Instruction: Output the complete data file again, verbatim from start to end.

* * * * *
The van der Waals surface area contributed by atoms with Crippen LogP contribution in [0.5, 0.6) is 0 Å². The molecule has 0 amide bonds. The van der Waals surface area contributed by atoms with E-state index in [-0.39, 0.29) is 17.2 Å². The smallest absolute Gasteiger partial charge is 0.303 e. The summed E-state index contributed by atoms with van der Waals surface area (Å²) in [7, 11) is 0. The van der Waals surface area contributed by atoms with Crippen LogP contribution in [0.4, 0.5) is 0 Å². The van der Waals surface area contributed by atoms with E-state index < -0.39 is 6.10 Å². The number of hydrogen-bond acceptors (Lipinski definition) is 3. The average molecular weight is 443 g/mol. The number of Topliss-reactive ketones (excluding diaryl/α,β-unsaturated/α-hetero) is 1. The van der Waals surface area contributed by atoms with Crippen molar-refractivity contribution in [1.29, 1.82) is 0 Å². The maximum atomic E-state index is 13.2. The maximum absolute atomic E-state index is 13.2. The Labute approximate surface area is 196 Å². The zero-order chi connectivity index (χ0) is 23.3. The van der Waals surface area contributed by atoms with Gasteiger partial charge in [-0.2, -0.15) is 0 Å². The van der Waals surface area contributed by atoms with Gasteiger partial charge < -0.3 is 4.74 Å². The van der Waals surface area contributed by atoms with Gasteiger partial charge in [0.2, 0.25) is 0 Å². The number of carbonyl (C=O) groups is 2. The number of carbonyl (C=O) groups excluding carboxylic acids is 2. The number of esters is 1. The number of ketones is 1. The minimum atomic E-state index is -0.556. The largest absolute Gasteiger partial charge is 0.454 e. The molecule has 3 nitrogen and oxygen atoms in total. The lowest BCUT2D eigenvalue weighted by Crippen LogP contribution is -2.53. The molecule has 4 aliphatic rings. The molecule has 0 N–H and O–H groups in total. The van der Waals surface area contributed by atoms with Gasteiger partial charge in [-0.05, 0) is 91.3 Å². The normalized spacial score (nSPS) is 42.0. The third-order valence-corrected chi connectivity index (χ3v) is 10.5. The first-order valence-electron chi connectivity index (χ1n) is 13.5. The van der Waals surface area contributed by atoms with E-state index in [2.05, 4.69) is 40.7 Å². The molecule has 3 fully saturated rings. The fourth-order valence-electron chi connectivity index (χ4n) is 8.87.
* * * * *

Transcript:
The van der Waals surface area contributed by atoms with Crippen LogP contribution in [0.5, 0.6) is 0 Å². The molecule has 0 amide bonds. The van der Waals surface area contributed by atoms with E-state index in [-0.39, 0.29) is 17.2 Å². The smallest absolute Gasteiger partial charge is 0.303 e. The summed E-state index contributed by atoms with van der Waals surface area (Å²) in [7, 11) is 0. The van der Waals surface area contributed by atoms with Crippen LogP contribution in [0.4, 0.5) is 0 Å². The van der Waals surface area contributed by atoms with E-state index < -0.39 is 6.10 Å². The number of hydrogen-bond acceptors (Lipinski definition) is 3. The average molecular weight is 443 g/mol. The number of Topliss-reactive ketones (excluding diaryl/α,β-unsaturated/α-hetero) is 1. The van der Waals surface area contributed by atoms with Crippen molar-refractivity contribution in [1.29, 1.82) is 0 Å². The maximum atomic E-state index is 13.2. The maximum absolute atomic E-state index is 13.2. The Labute approximate surface area is 196 Å². The zero-order chi connectivity index (χ0) is 23.3. The van der Waals surface area contributed by atoms with Gasteiger partial charge in [-0.2, -0.15) is 0 Å². The van der Waals surface area contributed by atoms with Gasteiger partial charge < -0.3 is 4.74 Å². The van der Waals surface area contributed by atoms with Gasteiger partial charge in [0.2, 0.25) is 0 Å². The number of carbonyl (C=O) groups is 2. The number of carbonyl (C=O) groups excluding carboxylic acids is 2. The number of esters is 1. The number of ketones is 1. The minimum atomic E-state index is -0.556. The largest absolute Gasteiger partial charge is 0.454 e. The molecule has 3 nitrogen and oxygen atoms in total. The lowest BCUT2D eigenvalue weighted by Crippen LogP contribution is -2.53. The molecule has 4 aliphatic rings. The molecule has 0 N–H and O–H groups in total. The van der Waals surface area contributed by atoms with Gasteiger partial charge in [-0.05, 0) is 91.3 Å². The normalized spacial score (nSPS) is 42.0. The third-order valence-corrected chi connectivity index (χ3v) is 10.5. The first-order valence-electron chi connectivity index (χ1n) is 13.5. The van der Waals surface area contributed by atoms with E-state index in [2.05, 4.69) is 40.7 Å². The molecule has 3 fully saturated rings. The fourth-order valence-electron chi connectivity index (χ4n) is 8.87.